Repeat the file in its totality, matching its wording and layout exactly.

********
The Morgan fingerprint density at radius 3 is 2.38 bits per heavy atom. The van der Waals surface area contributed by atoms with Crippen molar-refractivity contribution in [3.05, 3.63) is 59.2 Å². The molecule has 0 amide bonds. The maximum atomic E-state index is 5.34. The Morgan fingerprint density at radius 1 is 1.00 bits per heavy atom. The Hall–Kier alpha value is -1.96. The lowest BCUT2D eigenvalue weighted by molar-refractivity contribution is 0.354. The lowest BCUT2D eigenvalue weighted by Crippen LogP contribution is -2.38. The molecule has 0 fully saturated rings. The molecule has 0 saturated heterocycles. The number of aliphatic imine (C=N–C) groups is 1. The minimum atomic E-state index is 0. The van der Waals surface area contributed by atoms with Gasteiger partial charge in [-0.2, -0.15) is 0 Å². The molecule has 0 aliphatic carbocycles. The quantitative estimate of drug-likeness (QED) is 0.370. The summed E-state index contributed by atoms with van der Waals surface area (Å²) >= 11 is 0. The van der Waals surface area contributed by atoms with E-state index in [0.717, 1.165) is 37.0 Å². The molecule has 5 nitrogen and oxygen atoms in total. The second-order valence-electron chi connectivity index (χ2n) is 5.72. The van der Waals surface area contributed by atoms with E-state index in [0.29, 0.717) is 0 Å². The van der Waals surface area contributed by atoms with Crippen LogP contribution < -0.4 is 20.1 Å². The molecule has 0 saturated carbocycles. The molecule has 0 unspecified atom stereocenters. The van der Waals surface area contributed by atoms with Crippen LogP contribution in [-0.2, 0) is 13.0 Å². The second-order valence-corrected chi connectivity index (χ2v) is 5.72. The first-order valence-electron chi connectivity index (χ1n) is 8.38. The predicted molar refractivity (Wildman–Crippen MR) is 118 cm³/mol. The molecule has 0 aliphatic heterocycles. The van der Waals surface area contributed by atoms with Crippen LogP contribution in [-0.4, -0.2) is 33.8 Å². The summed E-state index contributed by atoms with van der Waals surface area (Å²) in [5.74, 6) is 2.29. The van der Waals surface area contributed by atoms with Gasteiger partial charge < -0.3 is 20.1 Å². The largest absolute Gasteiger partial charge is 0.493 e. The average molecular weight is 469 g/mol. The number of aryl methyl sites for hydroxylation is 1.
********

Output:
The Morgan fingerprint density at radius 3 is 2.38 bits per heavy atom. The van der Waals surface area contributed by atoms with Crippen molar-refractivity contribution in [3.05, 3.63) is 59.2 Å². The molecule has 0 amide bonds. The maximum atomic E-state index is 5.34. The Morgan fingerprint density at radius 1 is 1.00 bits per heavy atom. The Hall–Kier alpha value is -1.96. The lowest BCUT2D eigenvalue weighted by molar-refractivity contribution is 0.354. The lowest BCUT2D eigenvalue weighted by Crippen LogP contribution is -2.38. The molecule has 0 fully saturated rings. The molecule has 0 saturated heterocycles. The number of aliphatic imine (C=N–C) groups is 1. The minimum atomic E-state index is 0. The van der Waals surface area contributed by atoms with Gasteiger partial charge in [-0.2, -0.15) is 0 Å². The molecule has 0 aliphatic carbocycles. The quantitative estimate of drug-likeness (QED) is 0.370. The summed E-state index contributed by atoms with van der Waals surface area (Å²) >= 11 is 0. The van der Waals surface area contributed by atoms with E-state index in [0.717, 1.165) is 37.0 Å². The molecule has 5 nitrogen and oxygen atoms in total. The second-order valence-electron chi connectivity index (χ2n) is 5.72. The van der Waals surface area contributed by atoms with E-state index in [0.29, 0.717) is 0 Å². The van der Waals surface area contributed by atoms with Crippen LogP contribution < -0.4 is 20.1 Å². The molecule has 0 saturated carbocycles. The molecule has 0 unspecified atom stereocenters. The van der Waals surface area contributed by atoms with Crippen LogP contribution in [-0.2, 0) is 13.0 Å². The second-order valence-corrected chi connectivity index (χ2v) is 5.72. The first-order valence-electron chi connectivity index (χ1n) is 8.38. The predicted molar refractivity (Wildman–Crippen MR) is 118 cm³/mol. The molecule has 0 aliphatic heterocycles. The van der Waals surface area contributed by atoms with Crippen LogP contribution in [-0.4, -0.2) is 33.8 Å². The summed E-state index contributed by atoms with van der Waals surface area (Å²) in [5.74, 6) is 2.29. The van der Waals surface area contributed by atoms with Gasteiger partial charge < -0.3 is 20.1 Å². The largest absolute Gasteiger partial charge is 0.493 e. The average molecular weight is 469 g/mol. The number of aryl methyl sites for hydroxylation is 1.